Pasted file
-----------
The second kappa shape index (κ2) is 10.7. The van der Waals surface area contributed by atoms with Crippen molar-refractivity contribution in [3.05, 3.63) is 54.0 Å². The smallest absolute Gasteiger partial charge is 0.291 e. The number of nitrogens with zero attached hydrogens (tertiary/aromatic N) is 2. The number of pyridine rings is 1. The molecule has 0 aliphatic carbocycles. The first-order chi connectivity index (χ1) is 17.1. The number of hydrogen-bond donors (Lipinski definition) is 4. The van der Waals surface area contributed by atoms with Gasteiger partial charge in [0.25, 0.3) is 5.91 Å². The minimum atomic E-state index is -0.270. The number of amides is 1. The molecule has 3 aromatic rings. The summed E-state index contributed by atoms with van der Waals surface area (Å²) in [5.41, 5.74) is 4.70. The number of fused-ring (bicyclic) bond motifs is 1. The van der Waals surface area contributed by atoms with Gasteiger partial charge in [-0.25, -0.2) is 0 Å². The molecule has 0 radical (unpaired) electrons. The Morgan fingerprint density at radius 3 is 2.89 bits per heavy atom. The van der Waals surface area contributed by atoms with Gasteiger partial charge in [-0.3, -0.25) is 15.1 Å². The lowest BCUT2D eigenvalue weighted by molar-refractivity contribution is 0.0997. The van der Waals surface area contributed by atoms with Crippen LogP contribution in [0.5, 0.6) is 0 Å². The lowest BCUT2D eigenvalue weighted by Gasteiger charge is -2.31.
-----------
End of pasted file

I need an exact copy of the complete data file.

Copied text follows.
The second kappa shape index (κ2) is 10.7. The van der Waals surface area contributed by atoms with Crippen molar-refractivity contribution in [3.05, 3.63) is 54.0 Å². The smallest absolute Gasteiger partial charge is 0.291 e. The number of nitrogens with zero attached hydrogens (tertiary/aromatic N) is 2. The number of pyridine rings is 1. The molecule has 0 aliphatic carbocycles. The first-order chi connectivity index (χ1) is 17.1. The number of hydrogen-bond donors (Lipinski definition) is 4. The van der Waals surface area contributed by atoms with Gasteiger partial charge in [0.25, 0.3) is 5.91 Å². The minimum atomic E-state index is -0.270. The number of amides is 1. The molecule has 3 aromatic rings. The summed E-state index contributed by atoms with van der Waals surface area (Å²) in [5.41, 5.74) is 4.70. The number of fused-ring (bicyclic) bond motifs is 1. The van der Waals surface area contributed by atoms with Gasteiger partial charge in [-0.25, -0.2) is 0 Å². The molecule has 0 radical (unpaired) electrons. The Morgan fingerprint density at radius 3 is 2.89 bits per heavy atom. The van der Waals surface area contributed by atoms with Gasteiger partial charge in [-0.3, -0.25) is 15.1 Å². The lowest BCUT2D eigenvalue weighted by molar-refractivity contribution is 0.0997. The van der Waals surface area contributed by atoms with Crippen LogP contribution in [0.5, 0.6) is 0 Å². The lowest BCUT2D eigenvalue weighted by Gasteiger charge is -2.31.